• period: 1900 up to 1950

1900 up to 1950

Military parade in Parchim before the Grand Duchess Alexandra, 1910 Military parade in Parchim before the Grand Duchess Alexandra, 1910

region Mecklenburg

Major shipbuilding switched to steel steamers in 1900. Technical schools were created. Large estates achived top national positions. Tourism developed extensively. A state of siege was declared with the outbreak in 1914. The Fokker aircraft works in Schwerin prospered. The monarchy came to an end with the November revolution in 1918. The independent states of Mecklenburg-Schwerin and Mecklenburg-Strelitz were created. State and church were separated. Industry was concentrated in five large companies. 43% of the population worked in the countryside. The unemployment rate in 1929 was 14 %.

The university received new clinics. Ernst Barlach created his major works in Güstrow.

The NSDAP ruled in Mecklenburg from 1932. In 1933 the state parliaments were dissolved and both states were united. Mecklenburg was a centre for aircraft construction and heavily bombed from 1942. Refugees arrived in the state from the start of 1945. The population doubled.

In autumn 1945 the arms factories were demolished. The Land Reform dispossessed around 4,000 existing farmers to the benefit of new farmers. State elections in 1946 resulted in a marginal victory for the SED. In 1950 the seats were divided up beforehand by the “National Front.”  

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Baltic seaside resort of Göhren, ca. 1905 Baltic seaside resort of Göhren, ca. 1905

region Western Pomerania

The industrial centre of Szczecin achieves a leading position in Germany by 1914. With 230,000 inhabitants, it is the only large city in Pomerania. Rügen and Usedom become holiday centres with “spa architecture”. Swinemünde is the largest German Baltic seaside resort with over 40,000 guests. 
The world's first virological research institute is opened on the island of Riems in 1910.

With the outbreak of the First World War, the 2nd Army Corps takes charge of Stettin.  The entire food chain is placed under state control. Merchant vessels are requisitioned or scuppered. The industry is converted to war production.

The Imperial Family is stripped of the crown in the November Revolution of 1918. Councils of workers, soldiers and sailors seize power in several cities.

The first 'Pomeranian Catholics' Day' is held in Stettin in 1922. The Protestants elect their 'Pomeranian Provincial Synod'.

The Great Depression affects the agricultural and industrial sectors. Of the four shipyards in Western Pomerania, only the one along the Oder survives. The Vulcan Shipyard closes in 1927. Large farms own roughly half of the arable land. Approximately 57% of the population work in rural areas. Many estates survive only thanks to the “Eastern Aid Programme” or by being subdivided.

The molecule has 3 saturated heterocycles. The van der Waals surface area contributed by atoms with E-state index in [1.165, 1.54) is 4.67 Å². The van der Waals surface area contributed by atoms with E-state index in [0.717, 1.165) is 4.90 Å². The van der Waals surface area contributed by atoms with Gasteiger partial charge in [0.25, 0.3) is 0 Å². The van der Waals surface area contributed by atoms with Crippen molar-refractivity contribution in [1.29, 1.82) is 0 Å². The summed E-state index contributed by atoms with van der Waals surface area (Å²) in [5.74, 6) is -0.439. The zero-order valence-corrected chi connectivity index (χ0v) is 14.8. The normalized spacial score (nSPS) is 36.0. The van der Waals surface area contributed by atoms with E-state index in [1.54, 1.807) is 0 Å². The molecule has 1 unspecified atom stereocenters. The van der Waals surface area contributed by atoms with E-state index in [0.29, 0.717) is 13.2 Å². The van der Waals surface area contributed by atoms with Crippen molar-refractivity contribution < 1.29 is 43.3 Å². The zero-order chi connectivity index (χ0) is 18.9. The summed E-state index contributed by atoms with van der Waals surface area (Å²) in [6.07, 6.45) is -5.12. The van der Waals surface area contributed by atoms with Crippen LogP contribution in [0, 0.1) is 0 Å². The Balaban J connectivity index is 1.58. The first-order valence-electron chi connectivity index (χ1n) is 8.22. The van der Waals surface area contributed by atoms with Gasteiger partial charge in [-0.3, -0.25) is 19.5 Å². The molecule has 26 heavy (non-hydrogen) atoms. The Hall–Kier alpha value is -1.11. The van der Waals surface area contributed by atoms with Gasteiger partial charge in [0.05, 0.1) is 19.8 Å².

The government districts of Stralsund and Stettin merge in 1932. Hitler receives 43.1 per cent of the vote in Pomerania. The provincial government is disbanded in 1933. The university of Greifswald is renamed as the 'Ernst Moritz Arndt University' in 1933.

A concentration camp is opened at the end of 1933. In 1934, the “Protestant Synod of Confessions in Pomerania” appeared against the National Socialist Pastors' League under the leadership of the “German Christians”. 55 pastors are arrested. The Catholic schools are closed in 1938/39. The Jews in the government district are deported to occupied Poland in 1940, where almost all of them are murdered. Catholics are persecuted in the “Stettin case” in 1943.

The Rügen dam and the Prora seaside resort become prestige objects for the NS. Centres of aircraft construction are established. Peenemünde becomes a technology centre for explosive missiles. Forced labourers are employed in all of the factories.

War weariness spreads as the dead pile up and the Allies bombard cities. The Red Army overruns Western Pomerania in just five days. Around 375,000 civilians are displaced at the end of the war. Over 80 per cent of the territory, Stettin and Swinemünde fall to Poland.

The 'Soviet Military Administration' rules by decree. Administration is placed in German hands. Mecklenburg-Vorpommern exists from 1945 to January 1947.

The University of Greifswald opens again in 1946.

The armaments factories are dismantled. The food, energy and water industries recover slowly. The shipyards reopen for business. The construction sector flourishes around 1947.

By 1950, 4,007 farms have been dispossessed in Mecklenburg (including Western Pomerania). Positions for 77,178 new farmers are created, around half of them for refugees and exiles. 77,178 new farming jobs were created - half for refugees and expellees - and “Publicly Owned Estates” (Volkseigene Güter, VEG).

All religious communities seek inner reconciliation. Refugees from the East lead to a rise in the number of Catholics in Western Pomerania to around 100,000. Surviving Jews establish a regional community.

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Exhibits from the period 1900 up to 1950:

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